United States District Court, S.D. Illinois
REPORT AND RECOMMENDATION
G. WILKERSON United States Magistrate Judge.
matter has been referred to United States Magistrate Judge
Donald G. Wilkerson by United States District Judge David R.
Herndon pursuant to 28 U.S.C. § 636(b)(1)(B), Federal
Rule of Civil Procedure 72(b), and SDIL-LR 72.1(a) for a
Report and Recommendation on Plaintiffs Motion for Class
Certification (Doc. 35). For the reasons set forth below, it
is RECOMMENDED the Motion for Class
Certification be DENIED and the Court adopt
the following findings of fact and conclusions of law.
are inmates in the Illinois Department of Corrections who
have brought this pro se civil rights action pursuant to 42
U.S.C. § 1983, claiming Defendants violated their First
Amendment rights by preventing them from receiving certain
publications (Doc. 32, p. 3).Plaintiff Trainor filed the suit
on June 14, 2017, naming himself and five other prisoners as
co-plaintiffs. Co-Plaintiff Turner later signed the Complaint
and affirmed he wishes to proceed with this joint action
(Doc. 32, p.3). Three other co-Plaintiffs voluntarily
withdrew from the action, and one former co-Plaintiff was
dismissed by the Court for failure to comply with a court
order. (See Docs. 24, 31).
Complaint begins with Trainor's allegations of
retaliation and violation of his First Amendment rights to
receive publications through the mail. In August 2015,
Trainor states he ordered a novel titled “Confessions
of an Industry Chic, ” by Trumain McClure (Doc. 30, p.
5). Trainor describes the book as a fictional work about a
“video vixen who gives insight on behind the scenes
drama in the entertainment industry” (Doc. 30, p. 5).
On September 1, 2015, Defendant Gebke (Chair of the
Publication Review Committee) notified Trainor that this book
was denied. When Trainor questioned Gebke, he said he had not
read the book, but denied it because “It's that
hip-hop crap, you don't need to fill your head with
that” (Doc. 30, p. 5).
Gebke rejected a magazine titled “Phat Puffs, ”
which Trainor describes as a “non-nude,
non-obscene” publication containing ads with African-
American models wearing lingerie and bikinis. Gebke's
stated reason for denying “Phat Puffs” was that
it contained “sexually explicit content” (Doc.
30, p. 5). When Trainor questioned what about it was sexually
explicit, Gebke said he could not have “big booty
mags” because he “know[s] what you'll use
them for” (Doc. 30, pp. 5-6).
September 2016, a package of “non-nude”
photographs which Trainor had ordered were delivered to
Centralia's mailroom, and sent (apparently by
Christianson) to Rovenstein (Internal Affairs) for review
(Doc. 30, pp. 6, 13). Rovenstein called Trainor in and said
the pictures were “inappropriate” because the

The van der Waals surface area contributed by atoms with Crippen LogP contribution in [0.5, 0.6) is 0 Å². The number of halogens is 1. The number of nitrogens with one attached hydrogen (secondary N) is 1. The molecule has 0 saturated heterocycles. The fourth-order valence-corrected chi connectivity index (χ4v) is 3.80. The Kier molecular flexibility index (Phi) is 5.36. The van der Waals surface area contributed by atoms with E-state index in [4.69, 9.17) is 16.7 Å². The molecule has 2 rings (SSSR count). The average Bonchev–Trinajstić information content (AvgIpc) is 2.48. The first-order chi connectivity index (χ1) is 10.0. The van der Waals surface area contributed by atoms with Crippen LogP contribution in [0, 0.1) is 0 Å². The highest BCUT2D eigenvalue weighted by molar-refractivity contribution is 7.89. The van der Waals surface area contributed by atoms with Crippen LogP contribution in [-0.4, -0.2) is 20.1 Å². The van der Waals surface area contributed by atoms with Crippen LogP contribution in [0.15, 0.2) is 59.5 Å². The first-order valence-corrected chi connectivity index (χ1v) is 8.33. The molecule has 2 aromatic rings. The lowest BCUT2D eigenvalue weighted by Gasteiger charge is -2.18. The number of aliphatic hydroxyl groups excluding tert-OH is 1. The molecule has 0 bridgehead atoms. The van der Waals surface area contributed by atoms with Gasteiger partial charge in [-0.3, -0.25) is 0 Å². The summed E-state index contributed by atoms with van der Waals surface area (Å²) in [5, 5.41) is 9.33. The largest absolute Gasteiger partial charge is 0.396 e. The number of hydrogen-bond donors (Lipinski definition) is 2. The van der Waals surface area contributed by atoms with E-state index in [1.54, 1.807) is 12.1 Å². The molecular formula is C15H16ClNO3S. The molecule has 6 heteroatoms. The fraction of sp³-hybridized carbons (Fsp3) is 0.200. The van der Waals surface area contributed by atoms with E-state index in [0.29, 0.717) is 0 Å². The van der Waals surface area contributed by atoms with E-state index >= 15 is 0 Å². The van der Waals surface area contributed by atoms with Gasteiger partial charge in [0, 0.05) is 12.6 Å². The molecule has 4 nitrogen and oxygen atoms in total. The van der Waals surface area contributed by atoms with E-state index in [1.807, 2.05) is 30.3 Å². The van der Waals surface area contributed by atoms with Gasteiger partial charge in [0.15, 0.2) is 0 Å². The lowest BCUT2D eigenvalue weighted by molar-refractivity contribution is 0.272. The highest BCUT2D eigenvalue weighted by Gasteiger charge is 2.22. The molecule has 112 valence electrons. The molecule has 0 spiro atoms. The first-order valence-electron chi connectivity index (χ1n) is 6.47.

subjects were “dressed in scantily clad clothes,
it's classless.” (Doc. 30, p. 6).
filed a grievance to Warden Mueller over these incidents,
which Mueller denied. Trainor alleges that Mueller consented
to Gebke's “censorship policy, ” which
primarily excludes publications by African-American authors
and those featuring “big booty” women (Doc. 30,
pp. 6-7). Trainor contrasts the denial of his requested items
with publications that were allowed into Centralia, including
the June 2015 issue of “Maxim” magazine. That
issue contained an article entitled “Running and
Gunning, ” which glorifies “kills” by
“elite forces, ” and another entitled
“Deadliest Gangs” depicting weapons, drugs, and
dead bodies (Doc. 30, p. 7). Also permitted are magazines
such as “Playboy, ” “Vanity Fair, ”
“Cosmopolitan, ” “Rolling Stone, ”
and fitness and motorcycle magazines containing ads that
reveal portions of female buttocks or breasts (Doc. 30, p.
August 24, 2016, Turner was told by Christianson that his
“Rotowire Fantasy Football” magazine had been
sent to Gebke for review (Doc. 30, p. 8). Turner had been
receiving this publication for years without incident. Gebke
subsequently denied Turner permission to have the
“Rotowire” magazine, stating that its detailed
information could be “used as an aid in
gambling.” Id. Turner had never been
disciplined for gambling. In response to Turner's
question about the policy, Gebke said that he allowed
“Sports Illustrated, ” and Turner should order
that. Turner's grievance to Mueller over the magazine
confiscation was denied. He claims that Gebke, with the
“consent” of Mueller, has “established an
excluded list of publications” based on “their
biased and unorthodox views.” (Doc. 30, p. 10).
on the above facts, the Court conducted a merits review
pursuant to 28 U.S.C. § 1915A, and the following claims
were allowed to proceed:
Count 1: First Amendment retaliation claim against
Christianson, for diverting Trainor's newspapers to other
inmates and sending Trainor's photograph package to
Internal Affairs, after Trainor filed a grievance against
Count 2: First Amendment retaliation claim against
Rovenstein, for refusing to release any of Trainor's
photographs to him in September 2016, because Trainor
requested Rovenstein to document the confiscation of the
Count 3: First Amendment claim against Gebke and Mueller, for
rejecting Trainor's book and magazine in August 2015, and
rejecting Turner's magazine in August 2016, where the
rejection was not reasonably related to legitimate
penological interests, and (as to Trainor's material) was
based on racially and culturally biased criteria;
On November 6, 2017, Plaintiffs Trainor and Turner filed a
joint Motion for Class ...